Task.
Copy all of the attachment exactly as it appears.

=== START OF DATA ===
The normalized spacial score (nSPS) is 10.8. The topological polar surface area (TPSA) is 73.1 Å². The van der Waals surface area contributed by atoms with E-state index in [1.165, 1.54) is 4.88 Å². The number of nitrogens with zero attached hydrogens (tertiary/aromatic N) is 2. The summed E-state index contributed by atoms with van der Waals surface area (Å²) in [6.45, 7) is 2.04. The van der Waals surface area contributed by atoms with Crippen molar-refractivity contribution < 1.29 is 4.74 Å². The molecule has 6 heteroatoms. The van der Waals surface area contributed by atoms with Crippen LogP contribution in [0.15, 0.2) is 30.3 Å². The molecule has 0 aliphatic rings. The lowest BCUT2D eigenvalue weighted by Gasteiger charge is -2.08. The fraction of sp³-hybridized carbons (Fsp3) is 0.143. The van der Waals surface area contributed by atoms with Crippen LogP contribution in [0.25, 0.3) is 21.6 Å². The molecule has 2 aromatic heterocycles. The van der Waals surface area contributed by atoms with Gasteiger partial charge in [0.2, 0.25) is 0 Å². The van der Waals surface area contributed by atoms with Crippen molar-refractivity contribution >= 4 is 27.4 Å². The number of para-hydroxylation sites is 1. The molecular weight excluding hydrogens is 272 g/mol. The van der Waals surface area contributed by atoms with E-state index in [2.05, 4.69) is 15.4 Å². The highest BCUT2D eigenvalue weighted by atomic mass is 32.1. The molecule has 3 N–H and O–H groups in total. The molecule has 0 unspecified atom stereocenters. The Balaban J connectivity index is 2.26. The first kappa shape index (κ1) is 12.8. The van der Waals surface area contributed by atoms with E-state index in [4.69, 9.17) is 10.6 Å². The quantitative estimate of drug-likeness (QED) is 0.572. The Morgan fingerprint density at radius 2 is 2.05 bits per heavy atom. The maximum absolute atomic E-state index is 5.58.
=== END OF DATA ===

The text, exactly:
The normalized spacial score (nSPS) is 10.8. The topological polar surface area (TPSA) is 73.1 Å². The van der Waals surface area contributed by atoms with E-state index in [1.165, 1.54) is 4.88 Å². The number of nitrogens with zero attached hydrogens (tertiary/aromatic N) is 2. The summed E-state index contributed by atoms with van der Waals surface area (Å²) in [6.45, 7) is 2.04. The van der Waals surface area contributed by atoms with Crippen molar-refractivity contribution < 1.29 is 4.74 Å². The molecule has 6 heteroatoms. The van der Waals surface area contributed by atoms with Crippen LogP contribution in [0.15, 0.2) is 30.3 Å². The molecule has 0 aliphatic rings. The lowest BCUT2D eigenvalue weighted by Gasteiger charge is -2.08. The fraction of sp³-hybridized carbons (Fsp3) is 0.143. The van der Waals surface area contributed by atoms with Crippen LogP contribution in [0.25, 0.3) is 21.6 Å². The molecule has 2 aromatic heterocycles. The van der Waals surface area contributed by atoms with Gasteiger partial charge in [0.2, 0.25) is 0 Å². The van der Waals surface area contributed by atoms with Crippen molar-refractivity contribution >= 4 is 27.4 Å². The number of para-hydroxylation sites is 1. The molecular weight excluding hydrogens is 272 g/mol. The van der Waals surface area contributed by atoms with E-state index in [2.05, 4.69) is 15.4 Å². The highest BCUT2D eigenvalue weighted by atomic mass is 32.1. The molecule has 3 N–H and O–H groups in total. The molecule has 0 unspecified atom stereocenters. The Balaban J connectivity index is 2.26. The first kappa shape index (κ1) is 12.8. The van der Waals surface area contributed by atoms with E-state index in [4.69, 9.17) is 10.6 Å². The quantitative estimate of drug-likeness (QED) is 0.572. The Morgan fingerprint density at radius 2 is 2.05 bits per heavy atom. The maximum absolute atomic E-state index is 5.58.